To raise the question about whether the emperor is walking around naked as a jay bird:
If you want to talk about spirituality, or spiritual dimensions of aikido, or whatever, why involve O Sensei? Why not start with what's actually there in your life and in your practice, rather than trying to go back to the source, trying to figure out what his experience was, and then trying to force an interpretation of your actual experience to fit what you believe O Sensei's experience was?
I have never seen the sense in a fundamentalist approach to aikido. A fundamentalist approach looks at O Sensei's teachings and tries to figure out what they were and go from there. If the evidence of your very senses contradicts what you think O Sensei's teachings are telling you, then you have to ignore the evidence of your senses and cleave to a "truth" that you don't experience. That's the basic problem with fundamentalism of any kind, as I see it, and it's not for me. But if you're going to go there, surely it's essential to discard your preconceptions, develop your sense of what O Sensei was teaching through rigorous research with primary sources (not second- and third-hand interpretations and assertions of what it all meant), and above all, to discard the biases that lead you to an interpretation that agrees with what you want to hear. If your research tells you that O Sensei's attitude was "Shut up about the spiritual stuff, just train," then you have to go with that.
Back to the emperor and his clothes: if you want to explore the spiritual dimension of aikido, the only way that makes any sense to me is to refuse to resort to the authority of O Sensei or anyone else, and to explore your own experience. Figure out what "spiritual" means. Then figure out if it's in your practice. If it isn't, does it need to be? So many times when I see people labeling their activities as "spiritual practices", I wonder if they've really thought about what that means, or if the tail's wagging the dog here and they're not just succumbing to the desire to make things special. You can't make things special, they either are or they aren't, and if you try to tell yourself that ordinary things are special, you're headed for trouble - what Chogyam Trungpa called "the third lord of materialism", where your need for special experiences and states of mind leads you to lose connection with reality and lie to yourself about what's really going on. I've had amazing "wow" moments on the mat, I've also had them walking down the street or riding the bus or whatever. They're great moments. But if you chase them and try to capture them, if you get on the mat or walk down the street or ride the bus with the expectation that they will happen and the belief that this must be a "spiritual practice" because you once had a "wow" moment doing it, you're deluding yourself.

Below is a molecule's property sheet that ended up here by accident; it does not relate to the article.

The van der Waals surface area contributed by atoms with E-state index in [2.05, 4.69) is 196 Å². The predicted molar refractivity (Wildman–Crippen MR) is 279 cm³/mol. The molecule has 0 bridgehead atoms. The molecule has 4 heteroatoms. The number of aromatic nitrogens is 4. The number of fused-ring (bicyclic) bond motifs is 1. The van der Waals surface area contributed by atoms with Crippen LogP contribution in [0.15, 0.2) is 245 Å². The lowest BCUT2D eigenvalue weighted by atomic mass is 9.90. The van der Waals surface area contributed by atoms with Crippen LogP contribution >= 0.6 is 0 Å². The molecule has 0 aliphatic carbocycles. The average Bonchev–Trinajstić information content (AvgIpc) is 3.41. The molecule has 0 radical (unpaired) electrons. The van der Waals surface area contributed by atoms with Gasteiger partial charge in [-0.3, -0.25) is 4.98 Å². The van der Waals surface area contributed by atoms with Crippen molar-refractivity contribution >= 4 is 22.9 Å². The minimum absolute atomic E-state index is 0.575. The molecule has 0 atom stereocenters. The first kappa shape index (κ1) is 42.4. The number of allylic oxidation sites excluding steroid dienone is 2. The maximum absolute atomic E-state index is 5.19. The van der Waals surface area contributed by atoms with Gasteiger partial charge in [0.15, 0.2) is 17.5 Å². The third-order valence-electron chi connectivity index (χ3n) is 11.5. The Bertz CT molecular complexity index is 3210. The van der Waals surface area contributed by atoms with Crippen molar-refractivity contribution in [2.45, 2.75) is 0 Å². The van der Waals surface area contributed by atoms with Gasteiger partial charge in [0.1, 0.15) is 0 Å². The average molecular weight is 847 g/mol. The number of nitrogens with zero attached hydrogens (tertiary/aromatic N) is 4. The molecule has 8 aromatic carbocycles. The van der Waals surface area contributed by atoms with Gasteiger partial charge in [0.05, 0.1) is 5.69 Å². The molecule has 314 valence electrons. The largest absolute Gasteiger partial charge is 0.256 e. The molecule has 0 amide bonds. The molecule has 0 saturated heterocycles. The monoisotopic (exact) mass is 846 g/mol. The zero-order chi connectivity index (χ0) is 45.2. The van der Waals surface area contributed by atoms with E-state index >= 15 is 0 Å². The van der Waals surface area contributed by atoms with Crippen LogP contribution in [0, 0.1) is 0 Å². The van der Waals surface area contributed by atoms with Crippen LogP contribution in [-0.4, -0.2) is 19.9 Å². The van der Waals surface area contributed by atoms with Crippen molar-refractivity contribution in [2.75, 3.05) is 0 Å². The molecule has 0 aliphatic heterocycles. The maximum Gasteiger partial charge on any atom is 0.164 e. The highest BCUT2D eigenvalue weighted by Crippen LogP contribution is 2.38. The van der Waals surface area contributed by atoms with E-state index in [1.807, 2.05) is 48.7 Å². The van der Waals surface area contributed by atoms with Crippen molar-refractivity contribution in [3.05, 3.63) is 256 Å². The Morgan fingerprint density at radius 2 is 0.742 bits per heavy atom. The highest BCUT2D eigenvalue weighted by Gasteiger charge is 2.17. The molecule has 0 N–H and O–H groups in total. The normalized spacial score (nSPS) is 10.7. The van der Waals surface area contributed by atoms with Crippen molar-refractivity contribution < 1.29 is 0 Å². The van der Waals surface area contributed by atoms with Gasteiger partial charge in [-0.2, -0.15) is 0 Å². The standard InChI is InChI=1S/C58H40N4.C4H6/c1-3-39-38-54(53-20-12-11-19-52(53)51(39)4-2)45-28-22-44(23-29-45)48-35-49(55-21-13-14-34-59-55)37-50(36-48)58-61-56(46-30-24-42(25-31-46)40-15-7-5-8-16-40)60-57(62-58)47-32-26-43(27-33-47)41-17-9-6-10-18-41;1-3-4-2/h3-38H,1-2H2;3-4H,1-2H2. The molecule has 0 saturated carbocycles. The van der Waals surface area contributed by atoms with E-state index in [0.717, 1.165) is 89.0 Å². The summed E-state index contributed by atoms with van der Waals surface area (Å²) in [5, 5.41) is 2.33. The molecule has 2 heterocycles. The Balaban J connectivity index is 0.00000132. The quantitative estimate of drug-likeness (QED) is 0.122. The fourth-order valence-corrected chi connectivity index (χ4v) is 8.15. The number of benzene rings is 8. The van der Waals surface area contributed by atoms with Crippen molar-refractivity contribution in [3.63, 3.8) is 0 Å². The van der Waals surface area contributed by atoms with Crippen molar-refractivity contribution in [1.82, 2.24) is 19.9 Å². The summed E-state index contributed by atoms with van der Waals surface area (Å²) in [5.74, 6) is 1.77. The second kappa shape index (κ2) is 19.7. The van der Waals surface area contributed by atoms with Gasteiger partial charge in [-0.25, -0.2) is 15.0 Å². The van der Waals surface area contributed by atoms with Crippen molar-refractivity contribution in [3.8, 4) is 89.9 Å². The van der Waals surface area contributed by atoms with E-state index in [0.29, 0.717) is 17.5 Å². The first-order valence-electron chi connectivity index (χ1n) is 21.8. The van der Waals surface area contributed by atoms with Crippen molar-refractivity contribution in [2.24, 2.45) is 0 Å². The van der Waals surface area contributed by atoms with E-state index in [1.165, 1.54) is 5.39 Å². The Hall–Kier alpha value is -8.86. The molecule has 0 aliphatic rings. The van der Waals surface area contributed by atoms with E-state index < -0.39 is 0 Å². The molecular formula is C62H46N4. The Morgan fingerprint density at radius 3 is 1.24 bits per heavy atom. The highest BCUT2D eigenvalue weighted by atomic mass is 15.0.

There are such things as "spiritual practices", but there's really no need to try and make every ordinary activity into one. In fact, it's a lot saner not to.